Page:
Texas A&M University is committed to providing a safe and non-discriminatory learning, living, and working environment for all members of the University community. The University provides equal opportunity to all employees, students, applicants for employment or admission, and the public regardless of race, color, sex, religion, national origin, age, disability, genetic information, veteran status, sexual orientation, or gender identity. Texas A&M University will promptly and equitably investigate and resolve all complaints of discrimination, harassment (including sexual harassment and sex-based misconduct), and related retaliation in accordance with applicable federal and state laws and University rules and standard administrative procedures.

The University’s response to allegations of discrimination, harassment, and related retaliation will be 1) prompt and equitable, 2) intended to stop and prevent the recurrence of any harassment, and 3) intended to remedy its discriminatory effects as appropriate.  A substantiated allegation of such conduct will result in disciplinary action, up to and including separation from the University. The University's student sanctioning guidance for substantiated allegations of discrimination on the basis of sex, including sexual harassment, sexual violence and related retaliation, can be found here: Title IX Cumulative Sanctioning Matrix.

Students who have questions or believe they have experienced discrimination, harassment, sexual harassment/sex-based misconduct, and/or related retaliation are encouraged to contact Jennifer Smith, Assistant Vice President and Title IX Coordinator, at the Medical Sciences Library, Suite 007, 202 Olsen Blvd. College Station, TX 77843. Her telephone number is: (979) 458-8167 and email address is civilrights@tamu.edu.  The Title IX website can be found at titleix.tamu.edu.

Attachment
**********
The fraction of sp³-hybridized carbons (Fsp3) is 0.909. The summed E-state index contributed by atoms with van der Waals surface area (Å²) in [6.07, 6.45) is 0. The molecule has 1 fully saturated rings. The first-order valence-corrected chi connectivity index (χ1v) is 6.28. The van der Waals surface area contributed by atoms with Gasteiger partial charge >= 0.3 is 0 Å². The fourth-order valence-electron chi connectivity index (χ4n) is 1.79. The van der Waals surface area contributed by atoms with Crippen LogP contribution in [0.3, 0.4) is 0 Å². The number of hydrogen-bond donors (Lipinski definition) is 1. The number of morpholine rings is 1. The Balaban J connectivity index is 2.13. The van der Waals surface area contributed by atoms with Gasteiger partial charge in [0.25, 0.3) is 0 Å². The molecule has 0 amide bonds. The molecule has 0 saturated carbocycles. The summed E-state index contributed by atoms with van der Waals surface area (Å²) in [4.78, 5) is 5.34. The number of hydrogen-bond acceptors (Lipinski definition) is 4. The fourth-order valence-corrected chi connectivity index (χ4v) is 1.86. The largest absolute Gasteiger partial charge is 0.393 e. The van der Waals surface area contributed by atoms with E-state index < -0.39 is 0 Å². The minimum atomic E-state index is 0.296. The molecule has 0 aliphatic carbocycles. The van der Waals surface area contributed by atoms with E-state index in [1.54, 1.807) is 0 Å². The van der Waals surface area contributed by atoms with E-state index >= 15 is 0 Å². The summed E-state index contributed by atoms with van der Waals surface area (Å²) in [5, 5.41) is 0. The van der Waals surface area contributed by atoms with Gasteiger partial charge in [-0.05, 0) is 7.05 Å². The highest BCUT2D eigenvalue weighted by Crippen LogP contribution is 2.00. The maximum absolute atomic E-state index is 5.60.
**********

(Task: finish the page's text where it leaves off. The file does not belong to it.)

To report incidents, request accommodations, or inquire about discrimination based on disability, you may contact Julie Kuder, ADA Coordinator, at (979) 845-8116 or ADA.Coordinator@tamu.edu. The office address is 750 Agronomy Road, Suite 2101, College Station, TX 77843 or see the ADA website at https://urc.tamu.edu/ada.  Reported allegations of discrimination will be immediately forwarded to the Office of Civil Rights and Equity Investigations for review, investigation, or resolution.

Degree Requirements: Thesis, Dissertation, and Record of Study

An acceptable thesis is one where the student reflects a comprehensive understanding of the pertinent literature and expresses in clear English, the problem(s) for study, the method, significance, and results of original research. 

The dissertation reflects the candidate’s ability to develop clear research plans, conduct valid, data-supported, theoretically consistent, and institutionally appropriate research and effectively disseminate the results of the research in appropriate venues to a range of audiences.